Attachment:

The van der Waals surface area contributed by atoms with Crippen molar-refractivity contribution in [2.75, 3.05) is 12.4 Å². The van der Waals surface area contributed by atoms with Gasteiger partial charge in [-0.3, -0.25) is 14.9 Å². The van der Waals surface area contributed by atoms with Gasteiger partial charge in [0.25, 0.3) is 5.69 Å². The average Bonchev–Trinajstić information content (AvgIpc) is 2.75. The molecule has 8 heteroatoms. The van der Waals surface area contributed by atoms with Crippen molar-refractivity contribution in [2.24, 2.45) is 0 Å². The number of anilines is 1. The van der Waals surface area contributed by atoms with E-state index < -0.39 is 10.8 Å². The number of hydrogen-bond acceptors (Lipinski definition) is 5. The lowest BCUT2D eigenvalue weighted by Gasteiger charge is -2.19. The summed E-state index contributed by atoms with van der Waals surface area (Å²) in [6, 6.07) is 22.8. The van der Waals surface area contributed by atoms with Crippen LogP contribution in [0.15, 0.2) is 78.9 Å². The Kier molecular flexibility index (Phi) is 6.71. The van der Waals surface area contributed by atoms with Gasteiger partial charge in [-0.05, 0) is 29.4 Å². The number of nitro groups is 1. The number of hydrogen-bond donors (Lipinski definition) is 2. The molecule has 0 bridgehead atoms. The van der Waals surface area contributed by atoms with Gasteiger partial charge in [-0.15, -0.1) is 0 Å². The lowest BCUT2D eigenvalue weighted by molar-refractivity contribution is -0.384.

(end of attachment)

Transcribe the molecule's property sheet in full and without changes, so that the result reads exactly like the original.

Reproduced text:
The van der Waals surface area contributed by atoms with Crippen molar-refractivity contribution in [2.75, 3.05) is 12.4 Å². The van der Waals surface area contributed by atoms with Gasteiger partial charge in [-0.3, -0.25) is 14.9 Å². The van der Waals surface area contributed by atoms with Gasteiger partial charge in [0.25, 0.3) is 5.69 Å². The average Bonchev–Trinajstić information content (AvgIpc) is 2.75. The molecule has 8 heteroatoms. The van der Waals surface area contributed by atoms with Crippen molar-refractivity contribution in [2.24, 2.45) is 0 Å². The number of anilines is 1. The van der Waals surface area contributed by atoms with E-state index < -0.39 is 10.8 Å². The number of hydrogen-bond acceptors (Lipinski definition) is 5. The lowest BCUT2D eigenvalue weighted by Gasteiger charge is -2.19. The summed E-state index contributed by atoms with van der Waals surface area (Å²) in [6, 6.07) is 22.8. The van der Waals surface area contributed by atoms with Crippen LogP contribution in [0.15, 0.2) is 78.9 Å². The Kier molecular flexibility index (Phi) is 6.71. The van der Waals surface area contributed by atoms with Gasteiger partial charge in [-0.05, 0) is 29.4 Å². The number of nitro groups is 1. The number of hydrogen-bond donors (Lipinski definition) is 2. The molecule has 0 bridgehead atoms. The van der Waals surface area contributed by atoms with Gasteiger partial charge in [-0.15, -0.1) is 0 Å². The lowest BCUT2D eigenvalue weighted by molar-refractivity contribution is -0.384.